Peter Thiel’s Palantir Technologies a Crucial Element of Iran Nuclear Deal

New Zealand's government has come under fire for granting citizenship to the co-founder of PayPal, Peter Thiel, despite him not meeting official criteria

Bloomberg News noticed an interesting wrinkle in the saga of the Iran nuclear deal as President Donald Trump prepared to make a major announcement on its fate Tuesday afternoon: Trump supporter Peter Thiel and his Palantir Technologies, Inc. provide crucial services for verifying Iranian compliance.

Bloomberg explains the relationship between Palantir and the International Atomic Energy Agency (IAEA):

Palantir has spent years modifying its predictive-policing software for inspectors at the Vienna-based IAEA, which was founded in 1957 to promote the peaceful use of nuclear energy. The tool is at the analytical core of the agency’s new $50 million Mosaic platform, turning databases of classified information into maps that help inspectors visualize ties between the people, places and material involved in nuclear activities, IAEA documents show.

That sets up Palantir, which Thiel and his partners built with CIA funding, as the platform of choice for assessing the documents Israel claims to have detailing Iran’s secret efforts to build a bomb. Prime Minister Benjamin Netanyahu of Israel, Iran’s arch foe, announced the trove just days before Trump’s May 12 deadline to either make good on pledges to scrap the deal or extend sanctions relief.

Bloomberg goes on to insinuate that Israeli intelligence might insert false information into the trove of documents it obtained, which might “trigger a flurry of unnecessary snap inspections” to the great annoyance of the Iranians unless Palantir’s software can separate the wheat from the chaff.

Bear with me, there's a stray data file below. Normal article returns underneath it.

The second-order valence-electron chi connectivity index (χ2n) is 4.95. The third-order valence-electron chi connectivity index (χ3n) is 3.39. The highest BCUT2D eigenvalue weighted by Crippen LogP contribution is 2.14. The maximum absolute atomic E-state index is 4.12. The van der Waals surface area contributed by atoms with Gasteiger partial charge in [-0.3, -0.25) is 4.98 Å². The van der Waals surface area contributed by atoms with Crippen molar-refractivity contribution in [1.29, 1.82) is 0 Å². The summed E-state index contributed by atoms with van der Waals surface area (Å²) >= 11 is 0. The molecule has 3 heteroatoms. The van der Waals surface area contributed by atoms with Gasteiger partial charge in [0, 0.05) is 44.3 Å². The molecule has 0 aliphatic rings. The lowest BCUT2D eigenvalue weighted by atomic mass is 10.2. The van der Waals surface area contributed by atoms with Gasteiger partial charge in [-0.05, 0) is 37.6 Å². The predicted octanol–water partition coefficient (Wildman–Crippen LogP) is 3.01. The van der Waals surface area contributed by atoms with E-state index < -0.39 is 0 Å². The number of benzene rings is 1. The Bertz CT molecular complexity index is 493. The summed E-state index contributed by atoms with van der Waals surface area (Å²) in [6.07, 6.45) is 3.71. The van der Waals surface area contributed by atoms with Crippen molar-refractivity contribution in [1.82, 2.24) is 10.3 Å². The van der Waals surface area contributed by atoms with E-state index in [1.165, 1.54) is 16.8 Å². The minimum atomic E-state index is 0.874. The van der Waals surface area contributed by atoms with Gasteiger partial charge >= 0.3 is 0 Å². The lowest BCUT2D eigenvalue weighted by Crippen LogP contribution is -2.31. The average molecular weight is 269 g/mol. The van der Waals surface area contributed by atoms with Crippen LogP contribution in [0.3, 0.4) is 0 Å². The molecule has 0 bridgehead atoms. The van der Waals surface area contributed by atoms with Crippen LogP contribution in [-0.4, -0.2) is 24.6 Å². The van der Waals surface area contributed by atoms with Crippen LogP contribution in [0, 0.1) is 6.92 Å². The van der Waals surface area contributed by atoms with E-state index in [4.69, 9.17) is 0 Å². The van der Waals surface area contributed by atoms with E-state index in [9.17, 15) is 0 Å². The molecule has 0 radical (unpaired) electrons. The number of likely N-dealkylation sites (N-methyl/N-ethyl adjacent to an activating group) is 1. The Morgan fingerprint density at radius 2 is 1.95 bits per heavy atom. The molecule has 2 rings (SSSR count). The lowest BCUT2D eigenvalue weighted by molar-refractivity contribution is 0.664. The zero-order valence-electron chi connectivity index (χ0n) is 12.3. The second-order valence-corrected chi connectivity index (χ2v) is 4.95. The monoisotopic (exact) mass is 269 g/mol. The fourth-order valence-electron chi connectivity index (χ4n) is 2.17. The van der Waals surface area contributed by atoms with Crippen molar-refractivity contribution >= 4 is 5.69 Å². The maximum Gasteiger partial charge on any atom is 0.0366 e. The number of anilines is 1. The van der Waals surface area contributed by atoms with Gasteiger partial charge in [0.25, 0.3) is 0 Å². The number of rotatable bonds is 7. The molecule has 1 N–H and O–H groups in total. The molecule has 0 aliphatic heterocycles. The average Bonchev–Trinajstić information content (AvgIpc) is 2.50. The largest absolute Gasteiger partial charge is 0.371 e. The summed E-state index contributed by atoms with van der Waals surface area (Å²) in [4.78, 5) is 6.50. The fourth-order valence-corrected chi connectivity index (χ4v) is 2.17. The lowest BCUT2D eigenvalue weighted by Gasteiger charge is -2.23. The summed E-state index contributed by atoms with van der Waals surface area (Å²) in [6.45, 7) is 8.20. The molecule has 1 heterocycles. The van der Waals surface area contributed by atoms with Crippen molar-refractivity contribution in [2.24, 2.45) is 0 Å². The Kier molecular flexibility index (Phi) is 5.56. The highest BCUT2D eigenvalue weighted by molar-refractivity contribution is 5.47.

At which point the narrative turns to suspicions that Thiel will throw a wrench into the works of his own software program to benefit his pal Donald Trump:

Palantir’s role at the IAEA, which has access to information that governments don’t, has come under increasing scrutiny since the company revealed a worker’s misuse of Facebook Inc. data in March, according to diplomats and international officials. Also of concern for an international agency known for its independence are Thiel’s close personal ties to Trump, these people said.

Thiel, a PayPal co-founder and early Facebook investor, dined at the White House with Trump and the Israeli-born co-chief executive officer of Oracle Corp., Safra Catz, just hours after the president spoke with Netanyahu about Iran on April 4.

A deputy White House press secretary, Lindsay Walters, declined to comment on what was discussed at the dinner. Palantir declined to comment. An IAEA spokesman said the agency’s data-mining program operates in “a secure environment” and within its “existing legal framework.”

Nowhere in the article is there any persuasive technical analysis of whether Thiel could force the Mosaic system to return force results to make Iran look dirty. The closest anyone comes is Andreas Persbo of verification firm Vertic, who restates the old computer adage about garbage-in, garbage-out: “You will generate a false return if you add a false assumption into the system without making the appropriate qualifier. You’ll end up convincing yourself that shadows are real.”

That is a truism that does nothing to indict Thiel or Palantir since every information processing system ever created is vulnerable to consuming bad data and producing inaccurate output. Given that Palantir has major contracts with sensitive entities such as the U.S. Special Operations Command, one presumes its products have been evaluated to ensure Thiel doesn’t have a secret means of corrupting the output for political purposes.

Then again, in a time when the American people are finding Big Tech thumbs pressing on all manner of online scales and private data is much more vulnerable than they thought, perhaps it’s natural to be suspicious of every computer system.

As to whether Peter Thiel has some kind of conflict of interest with Trump and the Iran deal, there is no reason to suspect the IAEA’s need for Palantir software will diminish no matter what happens to the Iran nuclear deal, and the IAEA isn’t going anywhere. Iran’s secretive nuclear weapons program isn’t going away, either.


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